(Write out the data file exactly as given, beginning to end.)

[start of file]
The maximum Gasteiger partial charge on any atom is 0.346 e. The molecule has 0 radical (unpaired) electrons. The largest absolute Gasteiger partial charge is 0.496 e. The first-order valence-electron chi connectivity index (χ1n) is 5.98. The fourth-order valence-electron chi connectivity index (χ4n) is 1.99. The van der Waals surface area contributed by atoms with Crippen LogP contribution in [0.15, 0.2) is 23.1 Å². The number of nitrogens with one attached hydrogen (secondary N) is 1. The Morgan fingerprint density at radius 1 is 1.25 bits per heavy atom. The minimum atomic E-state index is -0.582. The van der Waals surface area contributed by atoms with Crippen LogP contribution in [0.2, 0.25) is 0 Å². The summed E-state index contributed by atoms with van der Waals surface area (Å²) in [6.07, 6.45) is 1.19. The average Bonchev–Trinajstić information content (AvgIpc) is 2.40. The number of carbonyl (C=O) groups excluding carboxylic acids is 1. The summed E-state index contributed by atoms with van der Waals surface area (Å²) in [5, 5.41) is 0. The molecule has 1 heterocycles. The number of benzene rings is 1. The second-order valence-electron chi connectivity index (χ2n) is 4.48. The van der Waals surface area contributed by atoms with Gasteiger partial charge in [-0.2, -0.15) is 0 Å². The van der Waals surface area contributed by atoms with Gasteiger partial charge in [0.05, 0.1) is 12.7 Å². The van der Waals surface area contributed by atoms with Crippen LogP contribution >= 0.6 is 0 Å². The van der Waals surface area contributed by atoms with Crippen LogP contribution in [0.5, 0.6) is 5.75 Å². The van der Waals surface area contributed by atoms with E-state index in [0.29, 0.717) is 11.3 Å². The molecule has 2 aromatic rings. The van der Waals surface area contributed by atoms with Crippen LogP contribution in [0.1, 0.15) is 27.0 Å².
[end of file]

The maximum Gasteiger partial charge on any atom is 0.346 e. The molecule has 0 radical (unpaired) electrons. The largest absolute Gasteiger partial charge is 0.496 e. The first-order valence-electron chi connectivity index (χ1n) is 5.98. The fourth-order valence-electron chi connectivity index (χ4n) is 1.99. The van der Waals surface area contributed by atoms with Crippen LogP contribution in [0.15, 0.2) is 23.1 Å². The number of nitrogens with one attached hydrogen (secondary N) is 1. The Morgan fingerprint density at radius 1 is 1.25 bits per heavy atom. The minimum atomic E-state index is -0.582. The van der Waals surface area contributed by atoms with Crippen LogP contribution in [0.2, 0.25) is 0 Å². The summed E-state index contributed by atoms with van der Waals surface area (Å²) in [6.07, 6.45) is 1.19. The average Bonchev–Trinajstić information content (AvgIpc) is 2.40. The number of carbonyl (C=O) groups excluding carboxylic acids is 1. The summed E-state index contributed by atoms with van der Waals surface area (Å²) in [5, 5.41) is 0. The molecule has 1 heterocycles. The number of benzene rings is 1. The second-order valence-electron chi connectivity index (χ2n) is 4.48. The van der Waals surface area contributed by atoms with Gasteiger partial charge in [-0.2, -0.15) is 0 Å². The van der Waals surface area contributed by atoms with Gasteiger partial charge in [0.05, 0.1) is 12.7 Å². The van der Waals surface area contributed by atoms with Crippen LogP contribution >= 0.6 is 0 Å². The van der Waals surface area contributed by atoms with Crippen LogP contribution in [0.5, 0.6) is 5.75 Å². The van der Waals surface area contributed by atoms with E-state index in [0.29, 0.717) is 11.3 Å². The molecule has 2 aromatic rings. The van der Waals surface area contributed by atoms with Crippen LogP contribution in [0.1, 0.15) is 27.0 Å².